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For Readers Age approx. 14+
Grades 10+

The Manual of Detection - Review
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Publisher's Summary:

 Berry, Jedediah. (2009) The Manual of Detection. Penguin Group. ISBN-10: 0143116517. recommends ages 14+ and acceptable for advanced readers.

Publisher Description:  Reminiscent of imaginative fiction from Jorge Luis Borges to Jasper Fforde yet dazzlingly original, The Manual of Detection marks the debut of a prodigious young talent. Charles Unwin toils as a clerk at a huge, imperious detective agency located in an unnamed city always slick with rain. When Travis Sivart, the agency's most illustrious detective, is murdered, Unwin is suddenly promoted and must embark on an utterly bizarre quest for the missing investigator that leads him into the darkest corners of his soaking, somnolent city. What ensues is a noir fantasy of exquisite craftsmanship, as taut as it is mind- blowing, that draws readers into a dream world that will change what they think about how they think.


Respect for self and others: This includes integrity (adherence to a code of conduct or value system), honesty vs. manipulation or lying, compassion, caring for others (characters not focused on getting their way no matter what) self respect--main character does not let others denigrate him or her; use of self control and self-discipline ; taking charge of own behaviour; fairness to others (such as taking turns and avoiding the blame game). Reader should ask themselves “How does the protagonist depict their peers?” “Would you want others to treat you this way? Should everyone act this way?” This includes true friendships that do not involve regular lying, deceit or manipulation; considering consequences of actions prior to acting; owning up to responsibility once an action has been taken.

Charles Unwine wrestles constantly with wanting to shrink away into oblivion, while knowing he must forge ahead and do the right thing: correct errors in past investigations. He is sufficiently cunning to out-think his adversaries and so does not need to lower himself to lies, manipulation or deceit.  A belief in himself and full of self-discipline, he is relentless and perseveres.

Portrayal of Authority figures: The positive portrayal of parents, teachers, police officers and other “good” authority figures common in a child’s life is a positive influence upon the child’s own moral development. This includes actively-parenting mother and father figures. Minimization of parental involvement in the character’s activities or the portrayal of authority figures as inferior present poor role models. Also to be avoided are main characters that deceive parents and teachers to accomplish goals, and overuse sarcasm towards authority figures. Ask yourself “Are parents seen as positive or negative influence in the character's life?”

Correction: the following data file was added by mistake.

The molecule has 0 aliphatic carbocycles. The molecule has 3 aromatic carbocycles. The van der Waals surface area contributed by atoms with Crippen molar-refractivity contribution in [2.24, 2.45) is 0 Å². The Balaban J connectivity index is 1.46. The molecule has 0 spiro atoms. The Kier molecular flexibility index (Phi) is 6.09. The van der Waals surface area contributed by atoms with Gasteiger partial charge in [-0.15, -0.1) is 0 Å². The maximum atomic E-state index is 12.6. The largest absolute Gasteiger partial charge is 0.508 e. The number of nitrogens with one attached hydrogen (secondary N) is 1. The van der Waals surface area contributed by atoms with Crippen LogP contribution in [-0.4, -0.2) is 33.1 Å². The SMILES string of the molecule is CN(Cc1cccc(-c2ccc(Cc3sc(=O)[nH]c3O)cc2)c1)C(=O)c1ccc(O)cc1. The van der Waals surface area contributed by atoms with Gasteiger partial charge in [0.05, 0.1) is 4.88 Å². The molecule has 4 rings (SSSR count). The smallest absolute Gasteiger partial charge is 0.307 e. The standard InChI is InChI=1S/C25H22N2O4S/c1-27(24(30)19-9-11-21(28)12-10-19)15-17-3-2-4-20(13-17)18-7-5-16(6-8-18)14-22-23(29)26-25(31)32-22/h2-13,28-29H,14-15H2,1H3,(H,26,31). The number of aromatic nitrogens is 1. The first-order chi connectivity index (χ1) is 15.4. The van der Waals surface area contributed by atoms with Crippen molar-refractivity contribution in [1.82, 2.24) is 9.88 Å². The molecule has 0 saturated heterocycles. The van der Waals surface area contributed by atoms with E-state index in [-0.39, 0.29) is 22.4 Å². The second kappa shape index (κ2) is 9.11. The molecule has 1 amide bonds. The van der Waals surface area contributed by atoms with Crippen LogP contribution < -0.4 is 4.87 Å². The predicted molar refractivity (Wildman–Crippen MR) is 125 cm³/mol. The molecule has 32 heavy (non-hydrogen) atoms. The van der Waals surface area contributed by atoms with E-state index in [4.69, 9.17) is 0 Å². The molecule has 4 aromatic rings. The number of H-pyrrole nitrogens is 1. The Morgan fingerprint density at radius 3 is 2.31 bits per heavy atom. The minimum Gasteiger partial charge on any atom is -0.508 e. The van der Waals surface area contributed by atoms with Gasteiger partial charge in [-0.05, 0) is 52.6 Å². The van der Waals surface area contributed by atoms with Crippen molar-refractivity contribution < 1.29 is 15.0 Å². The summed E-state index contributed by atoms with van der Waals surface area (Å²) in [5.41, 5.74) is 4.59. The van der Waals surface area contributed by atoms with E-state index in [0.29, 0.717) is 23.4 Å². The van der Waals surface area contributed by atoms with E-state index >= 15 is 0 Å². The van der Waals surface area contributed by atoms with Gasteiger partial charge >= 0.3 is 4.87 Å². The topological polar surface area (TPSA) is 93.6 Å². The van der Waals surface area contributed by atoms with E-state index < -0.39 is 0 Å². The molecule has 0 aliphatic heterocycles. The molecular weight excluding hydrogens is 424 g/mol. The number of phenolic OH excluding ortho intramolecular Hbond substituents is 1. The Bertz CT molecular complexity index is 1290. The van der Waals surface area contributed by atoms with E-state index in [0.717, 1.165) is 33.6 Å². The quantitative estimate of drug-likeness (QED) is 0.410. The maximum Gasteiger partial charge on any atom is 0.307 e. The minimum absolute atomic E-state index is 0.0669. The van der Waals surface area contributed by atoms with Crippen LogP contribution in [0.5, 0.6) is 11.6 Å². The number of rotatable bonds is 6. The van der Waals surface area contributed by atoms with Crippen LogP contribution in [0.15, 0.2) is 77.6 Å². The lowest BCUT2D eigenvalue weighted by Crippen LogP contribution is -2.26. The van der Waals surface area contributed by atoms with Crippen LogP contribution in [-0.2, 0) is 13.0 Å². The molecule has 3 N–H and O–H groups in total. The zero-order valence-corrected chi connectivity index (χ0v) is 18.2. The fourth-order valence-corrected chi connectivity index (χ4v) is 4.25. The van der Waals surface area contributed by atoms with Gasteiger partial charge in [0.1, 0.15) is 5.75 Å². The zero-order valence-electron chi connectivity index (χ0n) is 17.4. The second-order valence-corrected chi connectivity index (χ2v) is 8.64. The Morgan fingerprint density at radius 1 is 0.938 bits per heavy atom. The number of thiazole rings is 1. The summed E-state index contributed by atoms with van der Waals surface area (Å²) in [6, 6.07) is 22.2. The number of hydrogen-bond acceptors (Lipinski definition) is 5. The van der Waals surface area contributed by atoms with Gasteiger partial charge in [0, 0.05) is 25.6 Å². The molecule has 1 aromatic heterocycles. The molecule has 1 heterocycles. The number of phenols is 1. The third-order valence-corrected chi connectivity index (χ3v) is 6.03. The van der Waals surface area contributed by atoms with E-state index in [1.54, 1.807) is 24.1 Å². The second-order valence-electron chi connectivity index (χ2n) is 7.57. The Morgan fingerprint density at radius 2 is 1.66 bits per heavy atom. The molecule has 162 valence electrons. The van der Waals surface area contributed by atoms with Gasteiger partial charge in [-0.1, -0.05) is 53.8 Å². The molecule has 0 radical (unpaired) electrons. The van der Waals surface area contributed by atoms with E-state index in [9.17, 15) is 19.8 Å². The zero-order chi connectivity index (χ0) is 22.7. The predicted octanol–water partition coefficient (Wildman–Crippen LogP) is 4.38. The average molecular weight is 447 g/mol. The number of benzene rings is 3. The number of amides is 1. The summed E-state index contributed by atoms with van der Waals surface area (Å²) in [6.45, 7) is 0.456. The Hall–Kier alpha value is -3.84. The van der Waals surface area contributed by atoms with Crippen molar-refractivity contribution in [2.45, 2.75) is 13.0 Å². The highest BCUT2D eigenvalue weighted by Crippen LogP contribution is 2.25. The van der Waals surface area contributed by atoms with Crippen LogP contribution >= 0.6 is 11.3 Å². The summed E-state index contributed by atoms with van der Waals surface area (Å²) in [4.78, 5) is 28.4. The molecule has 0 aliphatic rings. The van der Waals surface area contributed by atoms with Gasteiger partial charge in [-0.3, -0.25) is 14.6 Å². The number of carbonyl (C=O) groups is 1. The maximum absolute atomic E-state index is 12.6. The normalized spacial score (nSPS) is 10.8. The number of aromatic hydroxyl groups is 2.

All characters respect the bureaucracy for which they work; no negative portrayals.


Citizenship and Patriotism: Loyalty to family, team or group, school, community and world; caring for and being considerate of these groups. Pride to be part of that group or nationality.

Unwine shows unwavering loyalty to his organization as well as to the ideal of truth.

Justice and Balance: A just distribution between good and evil (with good outweighing evil in the presence of the storyline); demonstration of right and wrong; making decisions to enact the above values rather than simply choosing from two bad possibilities; Ask yourself “Is the emphasis on the positive elements or negative?”


This is an excellent story of the shy underdog, under-estimated by his adversaries, overcoming all obstacles and winning. In a surreal world, right vs. wrong continue to be very clear. Evil is used for good to overcome and is never over-emphasized. 

Aesthetic aspects Of life ExperienceLook for a storyline portrayal of beauty, health, and selfless love vs. hedonistic behaviours (sexuality, selfishness, obsessiveness, materialism), profanity, gore and violence. Are nature and environment respected or exploited? Look for dark elements; watch out for humor that is negative, denigrates others excessively, uses metaphors to denigrate the sacred.

The aesthetics of this story are what set it apart. Although a detective mystery, it has a surreal other-world feel to it with a mild coating of science fiction. Dialogue and narrative are rich in description, so that the reader is pulled into this world before they know it. Yet, in spite of its many characters and settings, it is not so complicated as to tire the reader. A very “colorful” story.

Other things to Consider:Other aspects of this book of interest or importance. For example, does it portray Wiccan practices and accurate use of tools of which some parents might object, does it contain hidden meanings in metaphors that may prove offensive to some families; does it address personal issues such as puberty or pregnancy.

No hidden agendas, sexuality, perversity or gore. Only a few instances of profanity. The focus of the book is as it should be: on rich character and setting development.

So what do YOU think? Read our thoughts on the book and join in the discussion: Litland's Blog   

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